|The first excerpt represents the past or something you must release, and is drawn from The Black Arrow by Robert Louis Stevenson:
honourably true to us of Lancaster. Even in our last reverses he
"An it pleased you, then," said Dick, "to cast your eye upon this
letter, ye might somewhat change your thought of him;" and he
handed to the earl Sir Daniel's letter to Lord Wensleydale.
The effect upon the earl's countenance was instant; he lowered like
an angry lion, and his hand, with a sudden movement, clutched at
"Ye have read this also?" he asked.
"Even so," said Dick. "It is your lordship's own estate he offers
to Lord Wensleydale?"
|The second excerpt represents the present or the deciding factor of the moment, and is drawn from The Koran:
this city and eat therefrom as plentifully as ye wish; and enter the
gate worshipping and say 'hittatun. So will we pardon you your sins
and give increase unto those who do well.'
But those who did wrong changed it for another word than that
which was said to them: and we sent down upon those who did wrong,
wrath from heaven for that they had so sinned.
When Moses, too, asked drink for his people and we said, 'Strike
with thy staff the rock,' and from it burst forth twelve springs; each
man among them knew his drinking place. 'Eat and drink of what God has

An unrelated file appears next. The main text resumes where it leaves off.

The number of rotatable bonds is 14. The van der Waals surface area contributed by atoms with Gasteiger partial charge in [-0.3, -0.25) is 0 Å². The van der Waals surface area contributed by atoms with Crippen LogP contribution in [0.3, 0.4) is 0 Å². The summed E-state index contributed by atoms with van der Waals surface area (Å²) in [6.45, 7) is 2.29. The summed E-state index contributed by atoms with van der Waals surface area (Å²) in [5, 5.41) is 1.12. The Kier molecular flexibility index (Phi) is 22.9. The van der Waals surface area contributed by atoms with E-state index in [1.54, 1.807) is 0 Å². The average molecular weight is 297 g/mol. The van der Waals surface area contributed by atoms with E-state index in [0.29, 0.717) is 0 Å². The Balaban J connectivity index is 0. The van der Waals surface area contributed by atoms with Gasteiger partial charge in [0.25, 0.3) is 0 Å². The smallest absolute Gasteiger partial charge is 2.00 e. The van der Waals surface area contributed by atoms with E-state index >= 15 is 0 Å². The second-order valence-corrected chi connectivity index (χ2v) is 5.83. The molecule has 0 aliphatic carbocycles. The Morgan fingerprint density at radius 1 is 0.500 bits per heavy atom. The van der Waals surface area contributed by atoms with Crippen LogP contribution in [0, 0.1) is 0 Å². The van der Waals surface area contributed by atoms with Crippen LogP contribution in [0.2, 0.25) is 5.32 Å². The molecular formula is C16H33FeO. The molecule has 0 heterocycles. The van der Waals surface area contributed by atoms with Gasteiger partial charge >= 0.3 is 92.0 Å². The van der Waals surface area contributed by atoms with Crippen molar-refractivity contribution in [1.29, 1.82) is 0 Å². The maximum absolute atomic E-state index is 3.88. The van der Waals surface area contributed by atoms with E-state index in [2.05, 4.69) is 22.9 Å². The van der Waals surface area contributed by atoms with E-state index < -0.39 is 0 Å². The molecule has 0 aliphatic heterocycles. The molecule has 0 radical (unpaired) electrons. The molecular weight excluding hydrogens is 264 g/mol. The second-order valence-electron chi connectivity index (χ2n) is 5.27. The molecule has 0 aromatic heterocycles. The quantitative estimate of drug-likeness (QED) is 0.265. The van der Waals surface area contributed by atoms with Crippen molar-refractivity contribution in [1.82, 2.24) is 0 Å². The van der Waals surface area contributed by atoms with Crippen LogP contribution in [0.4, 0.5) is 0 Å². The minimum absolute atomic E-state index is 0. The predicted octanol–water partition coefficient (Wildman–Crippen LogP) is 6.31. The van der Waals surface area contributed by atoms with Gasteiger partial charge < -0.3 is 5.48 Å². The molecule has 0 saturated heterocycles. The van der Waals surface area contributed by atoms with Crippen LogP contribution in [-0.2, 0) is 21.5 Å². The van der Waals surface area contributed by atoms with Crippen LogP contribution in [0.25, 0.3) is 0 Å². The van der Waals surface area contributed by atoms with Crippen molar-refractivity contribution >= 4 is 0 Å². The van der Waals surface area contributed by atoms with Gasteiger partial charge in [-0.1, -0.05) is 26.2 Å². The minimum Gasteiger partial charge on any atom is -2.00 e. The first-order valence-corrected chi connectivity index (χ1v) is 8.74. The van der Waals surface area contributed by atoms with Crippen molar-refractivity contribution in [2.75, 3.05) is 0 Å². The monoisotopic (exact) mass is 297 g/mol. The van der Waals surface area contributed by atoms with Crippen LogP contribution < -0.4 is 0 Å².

provided, and transgress not on the earth as evildoers.'
And when they said, Moses, we cannot always bear one kind of food;
|The third excerpt represents the future or something you must embrace, and is drawn from The Magic of Oz by L. Frank Baum:
14. The Wizard Learns the Magic Word
Now, the Goose was the transformation of old Ruggedo, who was at one
time King of the Nomes, and he was even more angry at Kiki Aru than
were the others who shapes had been changed. The Nome detested
anything in the way of a bird, because birds lay eggs and eggs are
feared by all the Nomes more than anything else in the world. A goose
is a foolish bird, too, and Ruggedo was dreadfully ashamed of the
shape he was forced to wear. And it would make him shudder to reflect
that the Goose might lay an egg!
So the Nome was afraid of himself and afraid of everything around
him. If an egg touched him he could then be destroyed, and almost any
The Magic of Oz